Tuesday 15 January 2013

Cracking The CaK Code - First Look at the Blue Side For 2013 - January 15th

I managed to get my first CaK images of the sun today as can be seen above, whilst the image itself is fairly unremarkable - there's some shadowing from a tree that was in the foreground, and the disk is fairly blank apart from the giant spots associated with AR11654, it is how the image was filtered that is significant.

Traditionally there is only a few ways to observe our star in narrowband CaK wavelengths; Lunt CaK module, Coronado CaK PST and Daystar filters.  In my mind there are issues with all 3 - the CaK PST is no longer made, the Lunt is expensive and the Daystar is really expensive.  For some time I have been using a CaK PST mod - basically using the filters from this in larger refractors.  Today represents a mile stone in taking this a step further; the picture to the left shows the filter that I assembled and  used to take the image above.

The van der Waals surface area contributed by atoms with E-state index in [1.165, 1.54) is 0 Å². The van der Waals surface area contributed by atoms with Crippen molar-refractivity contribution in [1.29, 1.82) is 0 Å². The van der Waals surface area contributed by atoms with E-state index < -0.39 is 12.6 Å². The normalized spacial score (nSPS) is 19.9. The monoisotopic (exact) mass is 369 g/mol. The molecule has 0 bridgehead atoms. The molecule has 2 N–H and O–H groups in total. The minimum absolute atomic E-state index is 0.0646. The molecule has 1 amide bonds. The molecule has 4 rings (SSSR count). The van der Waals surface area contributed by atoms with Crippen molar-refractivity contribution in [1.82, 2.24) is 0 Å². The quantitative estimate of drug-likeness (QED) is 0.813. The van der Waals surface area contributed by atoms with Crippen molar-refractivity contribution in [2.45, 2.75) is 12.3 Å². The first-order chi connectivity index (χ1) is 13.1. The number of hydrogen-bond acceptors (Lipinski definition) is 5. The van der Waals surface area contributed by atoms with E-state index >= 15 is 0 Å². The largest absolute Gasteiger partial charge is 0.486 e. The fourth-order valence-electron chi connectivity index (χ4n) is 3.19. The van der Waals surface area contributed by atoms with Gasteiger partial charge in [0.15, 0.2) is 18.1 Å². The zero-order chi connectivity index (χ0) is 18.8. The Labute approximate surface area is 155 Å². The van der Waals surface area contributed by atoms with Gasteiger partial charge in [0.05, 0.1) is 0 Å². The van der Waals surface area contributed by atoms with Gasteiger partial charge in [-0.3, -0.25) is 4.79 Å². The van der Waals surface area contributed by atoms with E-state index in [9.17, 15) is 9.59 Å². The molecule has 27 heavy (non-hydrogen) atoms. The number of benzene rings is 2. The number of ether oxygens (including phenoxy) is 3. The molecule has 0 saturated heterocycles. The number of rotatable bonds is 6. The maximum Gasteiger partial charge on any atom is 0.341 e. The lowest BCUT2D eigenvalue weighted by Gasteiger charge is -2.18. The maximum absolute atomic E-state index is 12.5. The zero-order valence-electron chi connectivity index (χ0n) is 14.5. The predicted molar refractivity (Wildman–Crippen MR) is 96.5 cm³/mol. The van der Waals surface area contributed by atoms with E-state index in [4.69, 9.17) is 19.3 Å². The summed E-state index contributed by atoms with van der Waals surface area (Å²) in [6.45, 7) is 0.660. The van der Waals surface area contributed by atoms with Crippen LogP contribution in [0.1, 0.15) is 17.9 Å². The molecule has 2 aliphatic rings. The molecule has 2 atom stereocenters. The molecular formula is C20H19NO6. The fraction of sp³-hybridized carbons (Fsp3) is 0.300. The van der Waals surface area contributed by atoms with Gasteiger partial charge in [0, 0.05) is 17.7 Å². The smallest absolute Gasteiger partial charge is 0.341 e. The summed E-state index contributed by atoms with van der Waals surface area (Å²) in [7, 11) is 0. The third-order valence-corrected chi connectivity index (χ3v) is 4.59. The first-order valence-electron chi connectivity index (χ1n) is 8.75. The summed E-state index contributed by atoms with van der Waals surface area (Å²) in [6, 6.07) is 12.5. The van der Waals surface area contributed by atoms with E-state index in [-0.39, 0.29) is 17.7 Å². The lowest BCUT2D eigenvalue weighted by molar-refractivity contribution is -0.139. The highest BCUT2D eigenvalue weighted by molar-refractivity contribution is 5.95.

For some time I have been trying to crack the CaK filter code, and now I think I am 90% there.  The stack in the image is really simple; a Baader K-Line filter and a longpass filter.  There is then a 0.5x reducer on a short nosepeice to get a full disk with the DMK31.  The theory behind it is quite simple - the K-line has an 8nm wide pass band, this shows on its own a very watered down and washed out view of CaK.  However by inserting a longpass filter into the stack this has the effect of really narrowing down and tightening up the banpass, to the point it is very comparable with the 2.2A pass of the CaK PST and the 2.4A pass of the Lunt.  The key is the longpass filter, and after much researching i'm fairly certain I know the specification of this filter, in the coming months I will be purchasing these longpass filters from a range of manufacturers and trialling them to see which performs the best.  If the theory is correct, and so far it all is, i'm hoping to be able to put together a filter recipe for imaging at CaK wavelengths at 20% the cost of the cheapest commercial alternatives.  Watch this space!